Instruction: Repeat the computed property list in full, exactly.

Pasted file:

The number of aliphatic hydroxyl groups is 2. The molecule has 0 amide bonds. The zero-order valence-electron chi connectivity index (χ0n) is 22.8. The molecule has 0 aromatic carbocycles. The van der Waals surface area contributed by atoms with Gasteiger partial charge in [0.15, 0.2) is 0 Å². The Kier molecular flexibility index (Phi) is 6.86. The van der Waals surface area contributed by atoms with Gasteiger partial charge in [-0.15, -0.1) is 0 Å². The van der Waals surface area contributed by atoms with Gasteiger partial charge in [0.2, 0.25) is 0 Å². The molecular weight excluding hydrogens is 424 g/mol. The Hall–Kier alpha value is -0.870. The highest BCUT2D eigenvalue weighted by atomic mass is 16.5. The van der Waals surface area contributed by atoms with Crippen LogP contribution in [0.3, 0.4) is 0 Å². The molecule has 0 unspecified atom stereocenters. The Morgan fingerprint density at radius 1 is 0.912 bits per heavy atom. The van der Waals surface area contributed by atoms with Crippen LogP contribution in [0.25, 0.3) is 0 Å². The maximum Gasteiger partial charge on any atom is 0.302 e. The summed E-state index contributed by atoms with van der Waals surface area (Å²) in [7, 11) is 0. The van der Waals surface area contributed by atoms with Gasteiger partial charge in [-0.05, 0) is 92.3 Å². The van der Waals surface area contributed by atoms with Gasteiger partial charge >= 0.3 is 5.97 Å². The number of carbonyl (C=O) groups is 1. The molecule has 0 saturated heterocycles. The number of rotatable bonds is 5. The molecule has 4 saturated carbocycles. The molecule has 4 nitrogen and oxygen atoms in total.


The number of aliphatic hydroxyl groups is 2. The molecule has 0 amide bonds. The zero-order valence-electron chi connectivity index (χ0n) is 22.8. The molecule has 0 aromatic carbocycles. The van der Waals surface area contributed by atoms with Gasteiger partial charge in [0.15, 0.2) is 0 Å². The Kier molecular flexibility index (Phi) is 6.86. The van der Waals surface area contributed by atoms with Gasteiger partial charge in [-0.15, -0.1) is 0 Å². The van der Waals surface area contributed by atoms with Gasteiger partial charge in [0.2, 0.25) is 0 Å². The molecular weight excluding hydrogens is 424 g/mol. The Hall–Kier alpha value is -0.870. The highest BCUT2D eigenvalue weighted by atomic mass is 16.5. The van der Waals surface area contributed by atoms with Crippen LogP contribution in [0.3, 0.4) is 0 Å². The molecule has 0 unspecified atom stereocenters. The Morgan fingerprint density at radius 1 is 0.912 bits per heavy atom. The van der Waals surface area contributed by atoms with Crippen LogP contribution in [0.25, 0.3) is 0 Å². The maximum Gasteiger partial charge on any atom is 0.302 e. The summed E-state index contributed by atoms with van der Waals surface area (Å²) in [7, 11) is 0. The van der Waals surface area contributed by atoms with Gasteiger partial charge in [-0.05, 0) is 92.3 Å². The van der Waals surface area contributed by atoms with Gasteiger partial charge >= 0.3 is 5.97 Å². The number of carbonyl (C=O) groups is 1. The molecule has 0 saturated heterocycles. The number of rotatable bonds is 5. The molecule has 4 saturated carbocycles. The molecule has 4 nitrogen and oxygen atoms in total.